Unanswered Prayers

Unanswered prayer.  Unexpected answers.

We pray,

hoping the Lord will change something: a circumstance, a situation, a heart. With frustration, we realize it seems nothing has changed. But we’re wrong. The “something” the Lord has changed is the heart.


I prayed for decades.

I knocked, asked, and prayed for a couple of decades. Sometimes I felt discouraged but then I would remember Psalm 37:4, “Take delight in the Lord, and he will give you your heart’s desires” and resolved to continue praying and believing.


A heart’s desire changed.

After many years and a lot of “ups and downs” (sometimes followed by pouting)

I realized that while I had not received the desire of my heart, the desire of my heart had changed. Share on X

I believe Jacob’s first wife, Leah, experienced the same thing.

Leah’s story is in Genesis 29 and 30. The older sister of Rachel, Leah’s was not Jacob’s choice for a wife. He became her husband because his father-in-law tricked him into sleeping with her after a wedding ceremony in which Jacob thought he’d married Leah’s younger sister Rachel.

When Jacob realized he’d been deceived, Laban (his father-in-law) explained, “‘It is not the custom in this place to give the younger daughter in marriage before the firstborn’” (Genesis 29:26). (Seems like he might have shared that info before Jacob spent seven years working to receive Rachel as his wife.)

While Laban gave Rachel to Jacob a week later, Jacob had to agree to work for Laban another seven years.



Scripture says Jacob “loved Rachel more than Leah” (Genesis 29:30).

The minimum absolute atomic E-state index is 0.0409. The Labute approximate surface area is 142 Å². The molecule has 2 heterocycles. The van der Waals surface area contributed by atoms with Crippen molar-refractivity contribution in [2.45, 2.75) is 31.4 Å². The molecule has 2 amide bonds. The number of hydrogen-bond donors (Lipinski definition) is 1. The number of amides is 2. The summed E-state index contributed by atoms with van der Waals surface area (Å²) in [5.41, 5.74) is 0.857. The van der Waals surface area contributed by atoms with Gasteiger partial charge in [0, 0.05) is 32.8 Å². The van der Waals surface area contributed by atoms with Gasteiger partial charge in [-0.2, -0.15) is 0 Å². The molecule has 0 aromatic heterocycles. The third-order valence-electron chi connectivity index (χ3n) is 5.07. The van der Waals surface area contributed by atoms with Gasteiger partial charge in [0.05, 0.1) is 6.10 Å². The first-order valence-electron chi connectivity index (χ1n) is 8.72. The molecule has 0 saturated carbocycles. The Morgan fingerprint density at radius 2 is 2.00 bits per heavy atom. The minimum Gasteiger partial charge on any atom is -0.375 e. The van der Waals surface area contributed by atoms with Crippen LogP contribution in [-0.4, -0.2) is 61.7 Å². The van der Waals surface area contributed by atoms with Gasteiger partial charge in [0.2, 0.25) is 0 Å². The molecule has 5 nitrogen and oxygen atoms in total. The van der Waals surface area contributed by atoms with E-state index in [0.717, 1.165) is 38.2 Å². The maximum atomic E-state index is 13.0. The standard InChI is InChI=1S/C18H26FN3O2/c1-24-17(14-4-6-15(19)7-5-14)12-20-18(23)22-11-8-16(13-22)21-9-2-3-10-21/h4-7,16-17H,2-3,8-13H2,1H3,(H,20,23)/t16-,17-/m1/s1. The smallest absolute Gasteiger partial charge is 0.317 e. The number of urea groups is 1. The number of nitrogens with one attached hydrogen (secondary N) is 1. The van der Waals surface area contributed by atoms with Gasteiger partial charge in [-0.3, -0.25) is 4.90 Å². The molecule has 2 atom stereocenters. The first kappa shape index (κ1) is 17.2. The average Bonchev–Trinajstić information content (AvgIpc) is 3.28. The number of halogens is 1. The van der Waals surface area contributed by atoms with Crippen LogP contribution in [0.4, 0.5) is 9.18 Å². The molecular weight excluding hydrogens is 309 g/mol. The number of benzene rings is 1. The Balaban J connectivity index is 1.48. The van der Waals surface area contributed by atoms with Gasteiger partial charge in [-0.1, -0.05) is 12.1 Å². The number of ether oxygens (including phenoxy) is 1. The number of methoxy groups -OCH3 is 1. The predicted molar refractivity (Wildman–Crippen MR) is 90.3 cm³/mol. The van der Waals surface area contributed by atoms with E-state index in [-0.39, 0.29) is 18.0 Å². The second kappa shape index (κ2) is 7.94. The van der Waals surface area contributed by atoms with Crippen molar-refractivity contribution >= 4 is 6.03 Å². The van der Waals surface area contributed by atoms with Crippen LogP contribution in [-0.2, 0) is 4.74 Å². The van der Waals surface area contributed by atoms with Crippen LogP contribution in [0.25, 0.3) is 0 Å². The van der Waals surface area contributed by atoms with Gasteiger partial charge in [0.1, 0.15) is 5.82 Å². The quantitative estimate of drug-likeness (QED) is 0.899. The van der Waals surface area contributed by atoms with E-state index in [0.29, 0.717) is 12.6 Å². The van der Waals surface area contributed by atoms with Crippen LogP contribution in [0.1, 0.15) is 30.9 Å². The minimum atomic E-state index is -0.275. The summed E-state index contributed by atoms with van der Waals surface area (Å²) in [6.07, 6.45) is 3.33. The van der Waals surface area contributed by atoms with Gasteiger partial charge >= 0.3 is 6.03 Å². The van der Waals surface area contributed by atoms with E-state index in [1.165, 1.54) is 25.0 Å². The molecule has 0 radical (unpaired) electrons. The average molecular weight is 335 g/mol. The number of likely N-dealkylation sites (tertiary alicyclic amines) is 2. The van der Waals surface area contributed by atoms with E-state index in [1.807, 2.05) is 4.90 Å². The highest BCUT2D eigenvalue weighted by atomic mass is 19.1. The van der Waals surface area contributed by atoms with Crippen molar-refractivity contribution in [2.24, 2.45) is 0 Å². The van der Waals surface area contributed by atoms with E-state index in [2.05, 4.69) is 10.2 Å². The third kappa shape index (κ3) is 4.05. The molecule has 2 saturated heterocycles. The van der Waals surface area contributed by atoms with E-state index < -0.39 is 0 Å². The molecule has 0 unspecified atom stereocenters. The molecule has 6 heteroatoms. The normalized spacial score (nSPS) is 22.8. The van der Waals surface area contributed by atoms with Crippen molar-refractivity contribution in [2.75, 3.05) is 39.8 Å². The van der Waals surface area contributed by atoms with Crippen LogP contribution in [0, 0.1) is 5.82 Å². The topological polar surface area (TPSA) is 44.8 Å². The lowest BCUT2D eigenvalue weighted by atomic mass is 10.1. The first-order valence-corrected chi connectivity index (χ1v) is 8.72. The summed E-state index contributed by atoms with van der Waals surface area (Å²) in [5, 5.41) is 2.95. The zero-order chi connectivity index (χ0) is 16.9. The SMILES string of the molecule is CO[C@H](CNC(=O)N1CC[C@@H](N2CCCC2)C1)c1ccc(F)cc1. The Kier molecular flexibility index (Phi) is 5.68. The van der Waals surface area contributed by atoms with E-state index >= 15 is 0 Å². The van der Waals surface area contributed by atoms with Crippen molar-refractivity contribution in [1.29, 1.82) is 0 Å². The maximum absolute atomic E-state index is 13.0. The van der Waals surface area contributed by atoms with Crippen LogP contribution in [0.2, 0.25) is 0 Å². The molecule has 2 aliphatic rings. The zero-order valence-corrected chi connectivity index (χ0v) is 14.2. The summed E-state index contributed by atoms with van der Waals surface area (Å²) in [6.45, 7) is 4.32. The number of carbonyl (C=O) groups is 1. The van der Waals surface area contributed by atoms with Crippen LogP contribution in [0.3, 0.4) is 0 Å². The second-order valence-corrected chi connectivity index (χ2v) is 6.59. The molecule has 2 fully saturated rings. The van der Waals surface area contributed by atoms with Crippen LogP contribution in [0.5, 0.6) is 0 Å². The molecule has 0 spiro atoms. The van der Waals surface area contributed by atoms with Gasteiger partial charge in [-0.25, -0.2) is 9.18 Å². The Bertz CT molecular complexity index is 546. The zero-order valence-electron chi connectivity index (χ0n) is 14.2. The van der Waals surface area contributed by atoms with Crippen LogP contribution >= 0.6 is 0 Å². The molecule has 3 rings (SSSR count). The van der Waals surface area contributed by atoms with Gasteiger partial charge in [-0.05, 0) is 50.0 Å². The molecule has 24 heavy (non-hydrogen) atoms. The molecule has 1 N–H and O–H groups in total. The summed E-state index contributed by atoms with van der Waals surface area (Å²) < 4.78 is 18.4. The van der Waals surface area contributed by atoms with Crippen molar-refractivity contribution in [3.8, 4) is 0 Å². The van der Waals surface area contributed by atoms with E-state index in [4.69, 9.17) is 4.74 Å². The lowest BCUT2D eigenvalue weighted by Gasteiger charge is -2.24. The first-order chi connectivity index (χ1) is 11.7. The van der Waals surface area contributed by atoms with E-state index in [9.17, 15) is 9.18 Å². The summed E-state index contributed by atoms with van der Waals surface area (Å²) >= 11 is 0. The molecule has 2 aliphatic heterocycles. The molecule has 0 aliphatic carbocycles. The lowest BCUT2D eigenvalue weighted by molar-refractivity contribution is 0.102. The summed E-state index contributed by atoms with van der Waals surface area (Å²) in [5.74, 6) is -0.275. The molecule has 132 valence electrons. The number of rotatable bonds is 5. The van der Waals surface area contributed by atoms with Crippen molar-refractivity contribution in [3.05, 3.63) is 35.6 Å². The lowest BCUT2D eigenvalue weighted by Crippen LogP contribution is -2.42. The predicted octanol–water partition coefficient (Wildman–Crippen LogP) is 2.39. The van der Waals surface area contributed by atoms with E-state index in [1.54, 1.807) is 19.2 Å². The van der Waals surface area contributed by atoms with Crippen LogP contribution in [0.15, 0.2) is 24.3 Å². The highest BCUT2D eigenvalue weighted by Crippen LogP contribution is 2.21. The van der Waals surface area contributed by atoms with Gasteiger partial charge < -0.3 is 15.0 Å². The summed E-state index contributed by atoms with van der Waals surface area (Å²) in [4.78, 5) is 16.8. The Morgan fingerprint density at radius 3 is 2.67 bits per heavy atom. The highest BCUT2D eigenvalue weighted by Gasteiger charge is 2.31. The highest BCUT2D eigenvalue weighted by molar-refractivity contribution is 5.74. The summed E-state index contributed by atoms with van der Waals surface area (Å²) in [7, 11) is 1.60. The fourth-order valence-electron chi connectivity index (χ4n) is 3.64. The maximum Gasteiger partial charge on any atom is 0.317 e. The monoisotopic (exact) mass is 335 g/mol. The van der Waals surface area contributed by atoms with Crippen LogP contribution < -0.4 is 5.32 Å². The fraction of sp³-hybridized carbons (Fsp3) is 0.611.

Leah knew she was unloved, and so did the Lord.

“Rachel was unable to conceive” (Genesis 29:31), heartbreaking in any culture but especially in ancient times. It was “…believed that God was angry with the barren woman and casting His judgment upon her by denying her a child.” * Women were expected to bear children, ideally sons. Their worth was somethimes tied to their ability to bear children.


The Lord saw that Leah was unloved.

Scripture says, “When the Lord saw that Leah was unloved [Hebrew word sane, “hated”] he opened her womb…. Leah conceived, gave birth to a son, and named him Reuben, for she said, ‘The Lord has seen my affliction; surely my husband will love me now’” (Genesis 29:32).

Sadly, the birth of his first child – a son – did nothing to raise Leah’s esteem in her husband’s eyes.

Leah conceived a second time, bore another son whom she named Simeon, and said, “‘The Lord heard that I am unloved and has given me this son also’” (Genesis 29:33).

After the birth of her third son, Levi, Leah said, “‘At last my husband will become attached to me because I have borne three sons for him’” (Genesis 29:34).


An unrealized desire. An unanswered prayer.

The desire of Leah’s heart was to be loved by her husband. It seems she believed that by bearing children (especially sons) that goal would be realized. But the fulfillment of that longing still alluded her.

Leah’s response after bearing a fourth child, another son, whom she named Judah, was different. After Judah’s birth Leah said, “‘This time I will praise the Lord’” (Genesis 29:35).

Unanswered prayer

A very different response.

After very long, painful, years desperately seeking her husband’s affection, the Lord answered Leah’s prayers by turning her heart to Him. We pray for change. The change that comes may not reflect our request. But prayer does change things; most often it changes our heart.









*Patterson, Dorothy Kelly and Kelly, Rhonda Harrington, editors, Women’s Evangelical Commentary Old Testament, B&H Publishing Group, 2011, Nashville, Tennessee, p. 70.

All quotes from CSB

© Debbie Lowe, Life Lessons from the Living Word






  1. Donna Miller on August 19, 2021 at 7:42 AM

    Beautiful post!! Thank you sweet sister! 💓

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